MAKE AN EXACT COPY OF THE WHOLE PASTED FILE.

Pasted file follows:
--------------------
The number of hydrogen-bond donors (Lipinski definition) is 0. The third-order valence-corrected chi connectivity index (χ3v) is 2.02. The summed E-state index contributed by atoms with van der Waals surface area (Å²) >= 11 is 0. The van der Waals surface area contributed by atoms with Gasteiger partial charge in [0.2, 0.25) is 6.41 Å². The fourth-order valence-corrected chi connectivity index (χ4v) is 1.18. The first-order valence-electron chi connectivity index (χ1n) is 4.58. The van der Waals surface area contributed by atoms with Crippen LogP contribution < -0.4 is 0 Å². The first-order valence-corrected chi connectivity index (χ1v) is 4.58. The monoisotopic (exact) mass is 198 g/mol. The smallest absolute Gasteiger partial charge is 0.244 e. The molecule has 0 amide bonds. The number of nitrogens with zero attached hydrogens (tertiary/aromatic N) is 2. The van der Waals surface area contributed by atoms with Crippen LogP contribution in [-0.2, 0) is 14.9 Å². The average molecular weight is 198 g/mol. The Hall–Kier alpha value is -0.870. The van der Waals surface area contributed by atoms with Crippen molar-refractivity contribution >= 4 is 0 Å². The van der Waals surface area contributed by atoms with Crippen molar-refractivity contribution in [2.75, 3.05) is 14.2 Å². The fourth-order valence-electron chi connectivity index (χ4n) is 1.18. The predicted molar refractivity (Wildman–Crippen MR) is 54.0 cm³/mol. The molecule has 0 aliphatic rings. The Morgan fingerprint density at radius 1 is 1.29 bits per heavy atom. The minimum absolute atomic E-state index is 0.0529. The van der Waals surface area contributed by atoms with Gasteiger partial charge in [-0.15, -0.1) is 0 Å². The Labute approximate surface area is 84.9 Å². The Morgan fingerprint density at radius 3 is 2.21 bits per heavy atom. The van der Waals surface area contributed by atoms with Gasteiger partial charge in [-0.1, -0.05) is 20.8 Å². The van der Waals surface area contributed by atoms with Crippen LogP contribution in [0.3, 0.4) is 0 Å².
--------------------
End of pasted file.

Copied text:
The number of hydrogen-bond donors (Lipinski definition) is 0. The third-order valence-corrected chi connectivity index (χ3v) is 2.02. The summed E-state index contributed by atoms with van der Waals surface area (Å²) >= 11 is 0. The van der Waals surface area contributed by atoms with Gasteiger partial charge in [0.2, 0.25) is 6.41 Å². The fourth-order valence-corrected chi connectivity index (χ4v) is 1.18. The first-order valence-electron chi connectivity index (χ1n) is 4.58. The van der Waals surface area contributed by atoms with Crippen LogP contribution < -0.4 is 0 Å². The first-order valence-corrected chi connectivity index (χ1v) is 4.58. The monoisotopic (exact) mass is 198 g/mol. The smallest absolute Gasteiger partial charge is 0.244 e. The molecule has 0 amide bonds. The number of nitrogens with zero attached hydrogens (tertiary/aromatic N) is 2. The van der Waals surface area contributed by atoms with Crippen LogP contribution in [-0.2, 0) is 14.9 Å². The average molecular weight is 198 g/mol. The Hall–Kier alpha value is -0.870. The van der Waals surface area contributed by atoms with Crippen molar-refractivity contribution >= 4 is 0 Å². The van der Waals surface area contributed by atoms with Crippen molar-refractivity contribution in [2.75, 3.05) is 14.2 Å². The fourth-order valence-electron chi connectivity index (χ4n) is 1.18. The predicted molar refractivity (Wildman–Crippen MR) is 54.0 cm³/mol. The molecule has 0 aliphatic rings. The Morgan fingerprint density at radius 1 is 1.29 bits per heavy atom. The minimum absolute atomic E-state index is 0.0529. The van der Waals surface area contributed by atoms with Gasteiger partial charge in [-0.15, -0.1) is 0 Å². The Labute approximate surface area is 84.9 Å². The Morgan fingerprint density at radius 3 is 2.21 bits per heavy atom. The van der Waals surface area contributed by atoms with Gasteiger partial charge in [-0.1, -0.05) is 20.8 Å². The van der Waals surface area contributed by atoms with Crippen LogP contribution in [0.3, 0.4) is 0 Å².